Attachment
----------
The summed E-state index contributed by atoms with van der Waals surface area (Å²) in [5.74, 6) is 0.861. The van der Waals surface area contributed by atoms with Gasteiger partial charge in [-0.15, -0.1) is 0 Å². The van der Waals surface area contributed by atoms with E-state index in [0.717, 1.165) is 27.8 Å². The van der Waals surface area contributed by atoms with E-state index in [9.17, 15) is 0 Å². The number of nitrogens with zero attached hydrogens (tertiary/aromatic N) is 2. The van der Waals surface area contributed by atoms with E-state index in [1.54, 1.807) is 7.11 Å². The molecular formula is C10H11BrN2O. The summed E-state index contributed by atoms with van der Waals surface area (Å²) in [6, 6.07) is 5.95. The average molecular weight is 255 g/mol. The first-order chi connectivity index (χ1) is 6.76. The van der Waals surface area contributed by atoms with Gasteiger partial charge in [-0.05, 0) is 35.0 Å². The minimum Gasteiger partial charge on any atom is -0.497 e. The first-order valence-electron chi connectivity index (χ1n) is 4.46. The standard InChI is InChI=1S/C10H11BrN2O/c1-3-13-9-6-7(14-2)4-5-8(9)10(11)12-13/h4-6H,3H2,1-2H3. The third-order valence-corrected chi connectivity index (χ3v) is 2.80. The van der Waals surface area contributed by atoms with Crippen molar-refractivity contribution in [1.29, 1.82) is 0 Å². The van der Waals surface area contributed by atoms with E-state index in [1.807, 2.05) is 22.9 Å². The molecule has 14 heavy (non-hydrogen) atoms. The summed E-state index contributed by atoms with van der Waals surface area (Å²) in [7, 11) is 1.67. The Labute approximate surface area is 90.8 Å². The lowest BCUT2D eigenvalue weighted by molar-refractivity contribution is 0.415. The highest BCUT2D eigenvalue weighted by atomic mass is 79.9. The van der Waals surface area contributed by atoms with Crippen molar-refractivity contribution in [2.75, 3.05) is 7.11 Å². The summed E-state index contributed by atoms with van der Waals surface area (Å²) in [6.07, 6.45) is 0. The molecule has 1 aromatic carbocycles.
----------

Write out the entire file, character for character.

The summed E-state index contributed by atoms with van der Waals surface area (Å²) in [5.74, 6) is 0.861. The van der Waals surface area contributed by atoms with Gasteiger partial charge in [-0.15, -0.1) is 0 Å². The van der Waals surface area contributed by atoms with E-state index in [0.717, 1.165) is 27.8 Å². The van der Waals surface area contributed by atoms with E-state index in [9.17, 15) is 0 Å². The number of nitrogens with zero attached hydrogens (tertiary/aromatic N) is 2. The van der Waals surface area contributed by atoms with E-state index in [1.54, 1.807) is 7.11 Å². The molecular formula is C10H11BrN2O. The summed E-state index contributed by atoms with van der Waals surface area (Å²) in [6, 6.07) is 5.95. The average molecular weight is 255 g/mol. The first-order chi connectivity index (χ1) is 6.76. The van der Waals surface area contributed by atoms with Gasteiger partial charge in [-0.05, 0) is 35.0 Å². The minimum Gasteiger partial charge on any atom is -0.497 e. The first-order valence-electron chi connectivity index (χ1n) is 4.46. The standard InChI is InChI=1S/C10H11BrN2O/c1-3-13-9-6-7(14-2)4-5-8(9)10(11)12-13/h4-6H,3H2,1-2H3. The third-order valence-corrected chi connectivity index (χ3v) is 2.80. The van der Waals surface area contributed by atoms with Crippen molar-refractivity contribution in [1.29, 1.82) is 0 Å². The van der Waals surface area contributed by atoms with E-state index in [1.807, 2.05) is 22.9 Å². The molecule has 14 heavy (non-hydrogen) atoms. The summed E-state index contributed by atoms with van der Waals surface area (Å²) in [7, 11) is 1.67. The Labute approximate surface area is 90.8 Å². The lowest BCUT2D eigenvalue weighted by molar-refractivity contribution is 0.415. The highest BCUT2D eigenvalue weighted by atomic mass is 79.9. The van der Waals surface area contributed by atoms with Crippen molar-refractivity contribution in [2.75, 3.05) is 7.11 Å². The summed E-state index contributed by atoms with van der Waals surface area (Å²) in [6.07, 6.45) is 0. The molecule has 1 aromatic carbocycles.